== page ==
Overview

Brief Summary

Biology

Little is known of the biology of the Leeward Island racer. It is diurnal, hunting for small lizards, frogs and turtles during the day and lying in the sun. It is more active in the rainy season and rarely seen during the dry season (2).
Creative Commons Attribution Non Commercial Share Alike 3.0 (CC BY-NC-SA 3.0)

© Wildscreen

Source: ARKive

Trusted

Article rating from 0 people

Default rating: 2.5 of 5

Description

This medium-sized snake has a pointed head and pale to chocolate brown skin, fading to pale yellowish-pink or brown on the underside. Some have black markings across the body and a darker brown stripe can be seen running from the nostrils through the eyes to the neck. Juveniles have a particularly pointed tail and a dark V-shape on the head (2).
Creative Commons Attribution Non Commercial Share Alike 3.0 (CC BY-NC-SA 3.0)

© Wildscreen

Source: ARKive

Trusted

Article rating from 0 people

Default rating: 2.5 of 5

Distribution

Continent: Caribbean
Distribution: Anguilla, St. Martin (= St. Maarten), St. Barthelemy, Guadeloupe, Netherlands Antilles  
Type locality: St.-Martin and Anguilla.
Creative Commons Attribution Non Commercial Share Alike 3.0 (CC BY-NC-SA 3.0)

© Peter Uetz

Source: The Reptile Database

Trusted

Article rating from 0 people

Default rating: 2.5 of 5

Range

Found in low numbers on St Martin and St Bartholomew Islands in the Lesser Antilles, and on Anguilla (1) (4).
Creative Commons Attribution Non Commercial Share Alike 3.0 (CC BY-NC-SA 3.0)

© Wildscreen

Source: ARKive

Trusted

Article rating from 0 people

Default rating: 2.5 of 5

Ecology

Habitat

Habitat and Ecology

Systems
  • Terrestrial
Creative Commons Attribution Non Commercial Share Alike 3.0 (CC BY-NC-SA 3.0)

© International Union for Conservation of Nature and Natural Resources

Source: IUCN

Trusted

Article rating from 0 people

Default rating: 2.5 of 5

Inhabits humid rocky crevices and cracks in walls and may also be found in piles of leaves and occasionally in trees. It is rarely seen in open spaces (2).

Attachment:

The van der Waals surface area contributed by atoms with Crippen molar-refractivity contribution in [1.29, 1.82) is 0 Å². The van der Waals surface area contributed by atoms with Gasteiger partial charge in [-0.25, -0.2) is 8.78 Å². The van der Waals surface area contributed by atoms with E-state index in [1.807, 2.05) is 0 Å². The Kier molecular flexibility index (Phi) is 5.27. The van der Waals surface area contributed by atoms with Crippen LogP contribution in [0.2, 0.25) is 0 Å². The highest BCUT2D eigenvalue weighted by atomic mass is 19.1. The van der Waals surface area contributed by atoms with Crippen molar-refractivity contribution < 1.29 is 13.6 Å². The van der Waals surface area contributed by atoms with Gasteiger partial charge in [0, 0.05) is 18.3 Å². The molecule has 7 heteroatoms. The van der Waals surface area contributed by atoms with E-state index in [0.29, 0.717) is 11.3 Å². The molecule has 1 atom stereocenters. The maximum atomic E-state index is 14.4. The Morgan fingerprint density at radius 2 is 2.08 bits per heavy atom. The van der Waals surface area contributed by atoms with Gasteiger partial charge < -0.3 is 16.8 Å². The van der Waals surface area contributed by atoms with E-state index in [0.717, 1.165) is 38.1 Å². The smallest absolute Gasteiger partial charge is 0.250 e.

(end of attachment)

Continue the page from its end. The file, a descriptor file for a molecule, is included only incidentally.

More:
Creative Commons Attribution Non Commercial Share Alike 3.0 (CC BY-NC-SA 3.0)

© Wildscreen

Source: ARKive

Trusted

Article rating from 0 people

Default rating: 2.5 of 5

Conservation

Conservation Status

IUCN Red List Assessment


Red List Category
EN
Endangered

Red List Criteria
A2ce

Version
2.3

Year Assessed
1996
  • Needs updating

Assessor/s
Day, M.

Reviewer/s

Contributor/s

History
  • 1994
    Vulnerable
    (Groombridge 1994)
Creative Commons Attribution Non Commercial Share Alike 3.0 (CC BY-NC-SA 3.0)

© International Union for Conservation of Nature and Natural Resources

Source: IUCN

Trusted

Article rating from 0 people

Default rating: 2.5 of 5

Status

The Leeward Island racer is classified as Endangered (EN A2ce, B1 + 2ce) on the IUCN Red List 2004 (1) and is listed on Appendix III of the Berne Convention on the Conservation of European Wildlife and Natural Habitats (3).
Creative Commons Attribution Non Commercial Share Alike 3.0 (CC BY-NC-SA 3.0)

© Wildscreen

Source: ARKive

Trusted

Article rating from 0 people

Default rating: 2.5 of 5

Threats

The Leeward Island racer population is declining and has become extinct in some areas. This is due to a combination of predation by introduced rats, cats and mongooses, the burning of vegetation for agriculture and persecution by man (2).
Creative Commons Attribution Non Commercial Share Alike 3.0 (CC BY-NC-SA 3.0)

© Wildscreen

Source: ARKive

Trusted

Article rating from 0 people

Default rating: 2.5 of 5

Management

Conservation

One of the rarest snakes of the Lesser Antilles, the Leeward Island racer will only survive if introduced predators are exterminated from its range (2).
Creative Commons Attribution Non Commercial Share Alike 3.0 (CC BY-NC-SA 3.0)

© Wildscreen

Source: ARKive

Trusted

Article rating from 0 people

Default rating: 2.5 of 5

Disclaimer

EOL content is automatically assembled from many different content providers. As a result, from time to time you may find pages on EOL that are confusing.

To request an improvement, please leave a comment on the page. Thank you!